The second set of justifications relates to voter behaviour. It is argued that less frequent elections will reduce voter fatigue and enhance participation. Also, clubbing elections will help increase participation in parliamentary elections as assembly elections generally attract more voters.

More importantly, simultaneous polls will not allow national/multi-state parties to make contradictory promises in assembly elections of different states and in parliamentary and assembly elections in the same state. We need voter awareness campaigns, a culture of informed public debate, and a free media rather than fewer elections to address these concerns.

Cost argument

Reducing the cost of conducting elections is one of the most important justifications offered in several official reports and popular debate. The Election Commission will certainly reap economies of scale and scope by conducting nationwide operations both at the state and central level. However, potential savings do not appear to be substantial.

The Commission presently spends not more than  10,000 crore on conducting one round of parliamentary and assembly elections, while the cost of conducting simultaneous elections is about  4,500 crore.

So, ignoring the expenditure on the purchase of additional EVMs, the potential savings are of the order of  5,500 crore that is about half the annual budget of some of the smaller north-eastern states. However, these savings amount to less than  10 per person per year.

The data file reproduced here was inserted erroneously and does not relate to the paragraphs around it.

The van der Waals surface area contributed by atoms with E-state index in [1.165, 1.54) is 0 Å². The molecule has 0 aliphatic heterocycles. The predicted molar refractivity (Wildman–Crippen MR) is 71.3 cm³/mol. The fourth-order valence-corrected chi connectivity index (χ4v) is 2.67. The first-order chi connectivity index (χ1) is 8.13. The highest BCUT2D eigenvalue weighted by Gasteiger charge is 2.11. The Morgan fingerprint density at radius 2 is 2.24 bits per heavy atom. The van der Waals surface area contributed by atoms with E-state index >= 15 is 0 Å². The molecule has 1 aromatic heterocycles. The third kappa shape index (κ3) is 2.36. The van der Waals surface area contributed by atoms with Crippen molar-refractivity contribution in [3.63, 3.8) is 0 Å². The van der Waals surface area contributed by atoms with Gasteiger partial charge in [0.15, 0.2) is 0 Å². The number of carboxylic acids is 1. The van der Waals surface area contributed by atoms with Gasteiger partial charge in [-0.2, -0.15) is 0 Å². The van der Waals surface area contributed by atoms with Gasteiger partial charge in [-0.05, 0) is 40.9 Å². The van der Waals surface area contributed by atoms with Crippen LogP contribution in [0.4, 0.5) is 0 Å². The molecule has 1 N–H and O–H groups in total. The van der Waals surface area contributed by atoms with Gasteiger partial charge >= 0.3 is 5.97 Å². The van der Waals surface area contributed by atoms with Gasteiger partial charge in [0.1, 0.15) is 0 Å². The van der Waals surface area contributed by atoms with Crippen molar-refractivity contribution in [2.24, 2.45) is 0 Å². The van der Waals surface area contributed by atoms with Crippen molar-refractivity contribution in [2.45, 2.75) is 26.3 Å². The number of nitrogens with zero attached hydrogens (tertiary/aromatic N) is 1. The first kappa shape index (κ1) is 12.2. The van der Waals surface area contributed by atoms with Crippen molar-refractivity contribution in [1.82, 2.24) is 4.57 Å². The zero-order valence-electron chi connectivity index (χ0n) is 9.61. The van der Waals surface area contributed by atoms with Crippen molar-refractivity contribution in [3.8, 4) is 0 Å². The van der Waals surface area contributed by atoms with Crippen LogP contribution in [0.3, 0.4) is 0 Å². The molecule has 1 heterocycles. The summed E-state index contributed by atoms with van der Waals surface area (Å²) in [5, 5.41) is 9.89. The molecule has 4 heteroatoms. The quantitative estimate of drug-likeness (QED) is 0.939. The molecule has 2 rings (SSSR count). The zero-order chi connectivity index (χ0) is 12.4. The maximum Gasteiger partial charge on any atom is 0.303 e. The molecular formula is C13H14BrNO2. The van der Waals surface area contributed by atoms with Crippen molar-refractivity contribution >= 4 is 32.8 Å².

Proponents argue that the money spent by the Commission is insignificant compared to that spent by candidates. Frequent elections cause large-scale diversion of resources from productive projects to speculative investment in elections. Fewer elections will reduce this wasteful expenditure.

However, one big election every five years will aggravate the desperation to win at any cost.  

The last set of justifications relate to the impact of frequent elections on policy-making and governance. It is argued that frequent elections induce policy myopia/short-termism, policy paralysis and risk aversion among ruling parties as they face populist pressures ahead of elections.

Also, the Model Code of Conduct arguably compounds policy paralysis in the run-up to elections. Lastly, elections divert the state machinery from regular administrative and developmental activities.

The Code only restrains ruling parties from misusing state machinery to influence voters. The implementation of the Code in a state does not affect activities of any other state government or the central government in any other state. So, in each state, simultaneous elections will at best save one or two months of "diversion" out of sixty months, which is about 3% of a government's tenure.

In short, the question is not whether simultaneous elections are feasible. If the newly independent country could hold elections simultaneously, so can 21stcentury India.

However, the deepening of multi-party democracy over the years has meant that in the changed context, simultaneous elections may no longer be desirable as they promise minor efficiency gains at the cost of a level playing field in elections and the accountability of
governments.

(The writer teaches at Azim Premji University, Bengaluru)